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Rouleau Inquiry gives standing to law groups, ‘Freedom Convoy’ organizers but not Conservative Party

Tuesday, June 28, 2022 @ 4:46 PM | By Cristin Schmitz

The independent commission reviewing Ottawa’s declaration of a public order emergency during COVID-19 vaccine mandate protests last winter has granted standing to 20 of the 39 individuals and groups who asked to participate — including legal and civil liberties groups and “Freedom Convoy” organizers, but not to the Conservative Party of Canada (CPC).

Citing the need to keep the proceedings independent and non-partisan, Public Order Emergency commissioner Paul Rouleau, an Ontario Court of Appeal judge (who was a federal Liberal partisan before he joined the bench 20 years ago) concluded that the CPC does not meet the two-pronged threshold of having a “substantial and direct interest in the subject matter” of the public inquiry nor would it “provide necessary contributions to the public inquiry.”

On June 28, the commission also announced that the minority Liberal federal government has agreed to the commissioner’s request that it not claim cabinet privilege over the documents that cabinet considered in making its decision to declare a public order emergency and implement special measures for dealing with that emergency in February 2022.

The commissioner dismissed the CPC’s application for full standing, as well as funding, at the public inquiry, which is reviewing the Liberal government’s declaration of a public order emergency last February.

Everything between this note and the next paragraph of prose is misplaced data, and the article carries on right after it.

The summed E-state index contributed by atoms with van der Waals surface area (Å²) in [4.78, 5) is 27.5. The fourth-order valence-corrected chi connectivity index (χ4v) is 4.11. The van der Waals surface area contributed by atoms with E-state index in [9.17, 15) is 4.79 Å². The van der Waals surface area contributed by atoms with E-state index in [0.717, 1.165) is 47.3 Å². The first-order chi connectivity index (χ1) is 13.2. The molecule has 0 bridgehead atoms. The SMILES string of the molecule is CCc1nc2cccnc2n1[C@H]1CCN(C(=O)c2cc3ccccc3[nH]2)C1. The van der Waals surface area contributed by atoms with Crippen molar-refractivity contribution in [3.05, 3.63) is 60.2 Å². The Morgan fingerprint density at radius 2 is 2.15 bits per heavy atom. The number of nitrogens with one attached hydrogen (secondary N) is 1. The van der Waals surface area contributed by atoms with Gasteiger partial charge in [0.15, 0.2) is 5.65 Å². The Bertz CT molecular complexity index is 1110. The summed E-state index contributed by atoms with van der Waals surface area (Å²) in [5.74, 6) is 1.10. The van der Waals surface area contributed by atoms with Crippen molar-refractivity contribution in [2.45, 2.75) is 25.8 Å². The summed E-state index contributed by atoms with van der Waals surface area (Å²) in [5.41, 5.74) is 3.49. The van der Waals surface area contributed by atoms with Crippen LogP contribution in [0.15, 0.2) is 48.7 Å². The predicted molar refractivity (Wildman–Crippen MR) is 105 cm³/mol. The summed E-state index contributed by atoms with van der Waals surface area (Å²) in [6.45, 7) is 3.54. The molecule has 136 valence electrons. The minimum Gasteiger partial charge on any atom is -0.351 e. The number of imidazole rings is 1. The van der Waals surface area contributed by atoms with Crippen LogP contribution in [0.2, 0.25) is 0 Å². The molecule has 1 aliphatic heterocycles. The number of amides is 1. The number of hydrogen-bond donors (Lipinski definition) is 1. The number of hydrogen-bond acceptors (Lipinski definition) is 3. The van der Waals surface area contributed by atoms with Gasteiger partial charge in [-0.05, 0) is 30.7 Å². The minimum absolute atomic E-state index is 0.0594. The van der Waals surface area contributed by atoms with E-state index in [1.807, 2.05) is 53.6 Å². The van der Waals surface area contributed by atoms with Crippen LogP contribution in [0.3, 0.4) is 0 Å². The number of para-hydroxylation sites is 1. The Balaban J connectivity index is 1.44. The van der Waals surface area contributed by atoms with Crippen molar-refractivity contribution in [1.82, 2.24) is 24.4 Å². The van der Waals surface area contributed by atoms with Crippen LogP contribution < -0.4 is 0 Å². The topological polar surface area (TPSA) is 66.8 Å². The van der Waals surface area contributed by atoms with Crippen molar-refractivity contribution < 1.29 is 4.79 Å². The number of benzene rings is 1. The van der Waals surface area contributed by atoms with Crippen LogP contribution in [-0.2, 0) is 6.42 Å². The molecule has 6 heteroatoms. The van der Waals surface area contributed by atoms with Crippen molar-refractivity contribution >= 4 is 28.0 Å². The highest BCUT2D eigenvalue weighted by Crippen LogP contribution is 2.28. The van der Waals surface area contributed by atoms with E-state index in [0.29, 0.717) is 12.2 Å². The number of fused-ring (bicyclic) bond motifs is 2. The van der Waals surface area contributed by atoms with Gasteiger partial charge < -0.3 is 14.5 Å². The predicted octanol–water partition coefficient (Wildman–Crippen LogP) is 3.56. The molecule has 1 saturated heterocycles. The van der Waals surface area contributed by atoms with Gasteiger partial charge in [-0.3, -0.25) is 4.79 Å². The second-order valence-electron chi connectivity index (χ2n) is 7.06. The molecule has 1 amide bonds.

Justice Rouleau noted that there is another significant accountability and review mechanism: the Special Joint Committee of the Senate and House of Commons on the Declaration of Emergency — a body on which the Conservatives sit, and actively participate.

“There is good reason for a separation between these mechanisms,” he wrote. “Both ought to operative independently from one another.”

Justice Rouleau echoed the views of commissioner Dennis O’Connor in the 2000 Walkerton Inquiry, who was then also sitting on the Ontario Court of Appeal, that “there is a danger” that a political party’s participation in a public inquiry could be seen by the public as politicizing the inquiry in a partisan way, and that it “is generally undesirable to use public inquiries to have political parties advance their positions or policies. There are other appropriate arenas for them to do so.”

Justice Rouleau explained he is not saying that political parties should never be granted standing in public inquiries — every application must be assessed on its own merits. “However, the existence of the Joint Committee, and the concerns about avoiding partisanship in the inquiry process are, in my view, important factors that weigh against granting standing when assessing the CPC’s application.”

The CPC pointed to its particular role as the official opposition in the Commons (and its possible future role as government), and identified a range of important factual and public policy issues on which it could contribute.

However, commissioner Rouleau said “it is not clear to me how its interest differs from that of the public generally, and I am not satisfied that the CPC has a direct or substantial interest in those matters.”

He noted the inquiry makes its report to Parliament, and it is only then that political considerations might come into play. “I do not believe, however, that they have a role to play in this inquiry.”